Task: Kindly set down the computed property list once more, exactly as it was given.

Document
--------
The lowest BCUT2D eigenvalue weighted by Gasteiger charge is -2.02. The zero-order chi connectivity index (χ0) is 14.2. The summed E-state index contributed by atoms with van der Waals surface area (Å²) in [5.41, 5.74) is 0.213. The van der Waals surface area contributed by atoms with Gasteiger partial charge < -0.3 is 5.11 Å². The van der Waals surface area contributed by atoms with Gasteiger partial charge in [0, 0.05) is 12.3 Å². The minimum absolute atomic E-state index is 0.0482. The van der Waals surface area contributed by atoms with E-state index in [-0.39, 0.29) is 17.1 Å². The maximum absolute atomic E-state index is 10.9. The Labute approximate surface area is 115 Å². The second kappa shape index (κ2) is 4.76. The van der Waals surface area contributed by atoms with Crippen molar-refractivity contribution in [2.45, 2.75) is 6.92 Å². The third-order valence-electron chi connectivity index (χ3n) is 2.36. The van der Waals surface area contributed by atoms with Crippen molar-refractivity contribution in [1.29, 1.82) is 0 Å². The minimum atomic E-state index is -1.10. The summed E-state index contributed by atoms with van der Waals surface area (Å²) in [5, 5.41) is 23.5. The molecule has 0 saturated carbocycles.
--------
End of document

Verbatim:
The lowest BCUT2D eigenvalue weighted by Gasteiger charge is -2.02. The zero-order chi connectivity index (χ0) is 14.2. The summed E-state index contributed by atoms with van der Waals surface area (Å²) in [5.41, 5.74) is 0.213. The van der Waals surface area contributed by atoms with Gasteiger partial charge < -0.3 is 5.11 Å². The van der Waals surface area contributed by atoms with Gasteiger partial charge in [0, 0.05) is 12.3 Å². The minimum absolute atomic E-state index is 0.0482. The van der Waals surface area contributed by atoms with E-state index in [-0.39, 0.29) is 17.1 Å². The maximum absolute atomic E-state index is 10.9. The Labute approximate surface area is 115 Å². The second kappa shape index (κ2) is 4.76. The van der Waals surface area contributed by atoms with Crippen molar-refractivity contribution in [2.45, 2.75) is 6.92 Å². The third-order valence-electron chi connectivity index (χ3n) is 2.36. The van der Waals surface area contributed by atoms with Crippen molar-refractivity contribution in [1.29, 1.82) is 0 Å². The minimum atomic E-state index is -1.10. The summed E-state index contributed by atoms with van der Waals surface area (Å²) in [5, 5.41) is 23.5. The molecule has 0 saturated carbocycles.